It sets a dangerous precedent, I think. If the enemies of free speech and expression can make a convincing case for “hey look, these people are stealing shit and making money on it,” we could eventually start to lose more and more rights, and what we'd taken for granted since the Internet's inception could come crashing down around us.

I am not saying this to be a doomsayer or a conspiracy theorist. I'm just saying that you might want to keep an eye on this sort of thing, and take steps to protect yourself. All I'll say here is that it might be a good idea to back your stuff up and make sure everything is disclaimed to infinity and beyond. It probably wouldn't protect you in a court of law, but it might offer some measure of security for a time.

Jun. 6th, 2011

Childhood, books, and... thinly-veiled politics?

Books can make you dumb, at least according to this article. This woman apparently took her cues on how to become an adult from a bunch of books like Gone With The Wind, Wuthering Heights, and The Little Mermaid, and resents the fact that she got such a skewed idea of what it meant to be an adult (and ultimately, a woman) from these stories. And reading it got me to thinking- I consumed a LOT of media as a child, books, video games, television programs, and movies, but I didn't take any cues on how to become adult from them.

OK, OK, like every other kid from my generation, I really wanted my Hogwarts letter. But I was never under any delusion that I was actually a witch. When I was young, I was told the story of Eglė the Serpent Queen, but I never thought that I was going to be taken to the sea by a magical snake prince and marry him (and considering how that story ends, it's a damn good thing that wasn't a true story). When I was in preschool I wanted to go and solve mysteries like the characters in Scooby-Doo. When I was in second grade, I thought it would be awesome to be a Pokemon trainer, and when I was in fourth grade I wanted to be a Sailor Scout. It might have crossed my mind a few times that my stuff might come to life when I wasn't around, like in Toy Story. I totally wanted to go to the school in Regarding the Fountain and its sequels. When I was dealing with some really difficult times in my childhood (and up until about a year ago), The Magic Faraway Tree was always there for me. But you know what? I never thought that the stories I read and watched were real. Because my parents taught me from a young age that what you read in fiction and see on the television isn't real.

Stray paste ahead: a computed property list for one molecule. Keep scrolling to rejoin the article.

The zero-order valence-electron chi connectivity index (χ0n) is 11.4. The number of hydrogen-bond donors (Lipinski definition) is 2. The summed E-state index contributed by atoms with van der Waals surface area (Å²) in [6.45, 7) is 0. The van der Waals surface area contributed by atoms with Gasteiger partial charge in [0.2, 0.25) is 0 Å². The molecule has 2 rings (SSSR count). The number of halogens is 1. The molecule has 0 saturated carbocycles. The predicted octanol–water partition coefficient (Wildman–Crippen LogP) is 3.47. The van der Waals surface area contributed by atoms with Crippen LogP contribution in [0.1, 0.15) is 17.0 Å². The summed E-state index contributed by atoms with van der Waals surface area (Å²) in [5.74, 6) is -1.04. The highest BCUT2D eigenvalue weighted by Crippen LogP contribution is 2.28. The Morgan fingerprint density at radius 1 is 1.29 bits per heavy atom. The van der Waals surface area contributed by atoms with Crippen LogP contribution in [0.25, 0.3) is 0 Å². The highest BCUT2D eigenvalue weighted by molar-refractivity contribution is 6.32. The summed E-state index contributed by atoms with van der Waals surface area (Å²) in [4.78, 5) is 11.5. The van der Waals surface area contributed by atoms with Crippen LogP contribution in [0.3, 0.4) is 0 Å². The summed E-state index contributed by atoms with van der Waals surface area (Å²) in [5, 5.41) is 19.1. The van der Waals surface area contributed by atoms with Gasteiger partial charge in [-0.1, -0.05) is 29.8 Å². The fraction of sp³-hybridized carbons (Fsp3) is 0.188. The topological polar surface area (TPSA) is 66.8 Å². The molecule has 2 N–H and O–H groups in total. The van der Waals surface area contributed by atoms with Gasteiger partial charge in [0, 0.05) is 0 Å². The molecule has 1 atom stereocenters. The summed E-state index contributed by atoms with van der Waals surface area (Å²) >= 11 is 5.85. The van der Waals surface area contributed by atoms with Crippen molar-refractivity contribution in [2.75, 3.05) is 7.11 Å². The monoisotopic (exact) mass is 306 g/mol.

When the Roadrunner drives the Coyote off a cliff, it's fake. When Scooby and co. take down a fake monster, that's definitely fake. Hogwarts, sadly, is fake too. The Magic Faraway Tree doesn't really exist. You cannot go outside and catch Pokemon.

And when it comes to taking role models from literature, which is also part of what this article is about, I have to be honest with you- growing up I identiied with several characters, but honestly? It didn't matter to me whether or not they were female or not. Yeah, I wanted to be like Velma from Scooby-Doo, but I also wanted to follow in Harry Potter's footsteps. When I got a little older, and dealt with some serious issues that affected me, it really helped to think “what would Neo do?” But I also found Mulan inspiring.

The thing is, this article could have been really good if it hadn't come across to me as a way to berate people who didn't feel the same way about the books that she did, or the same way about the characters. Personally, I absolutely despised Wuthering Heights and thought Cathy was an insufferable bitch who I'd love to punch in the face if I ever met her IRL. Another book that was highly touted (but not mentioned in this article) was The Awakening, by Kate Chopin. The best part of that book was when Edna drowned herself in the ocean, and I said so in my essay exam on that book. If those are the kinds of things I'm supposed to prize over the other things that had a larger effect on my life, like the movies, video games, and television shows that I liked, then I'm sorry, but I'll take Pokemon, The Matrix, and The Magic Faraway Tree any day, and I don't much care whether or not that's the “politically correct” choice. It actually is rather disturbing, that we're now trying to assign people's sense of self-worth to the characters they identified with as children. Should I be worried that I'm going to start thinking I'm a Pokemon or something?

Another thing- when I have Kaboomlets, they're going to get the same stuff I got growing up- I'm going to buy them Regarding the Fountain and its sequels, The Magic Faraway Tree, Harry Potter, Pokemon, my favorite Disney movies, Scooby-Doo and Looney Tunes. And if I can manage it, The Penguins of Madagascar. Of course, they'll be exposed to more “classiC” literature as well, but I'm not going to say that's the ONLY media they can consume.

In conclusion, don't feel bad if your choices of entertainment growing up don't feel bad. You take inspiration from whatever source you want. And if you want to pretend to be Catherine Earnshaw, that's great. I'm going to be over here pretending to go on adventures with my Pikachu.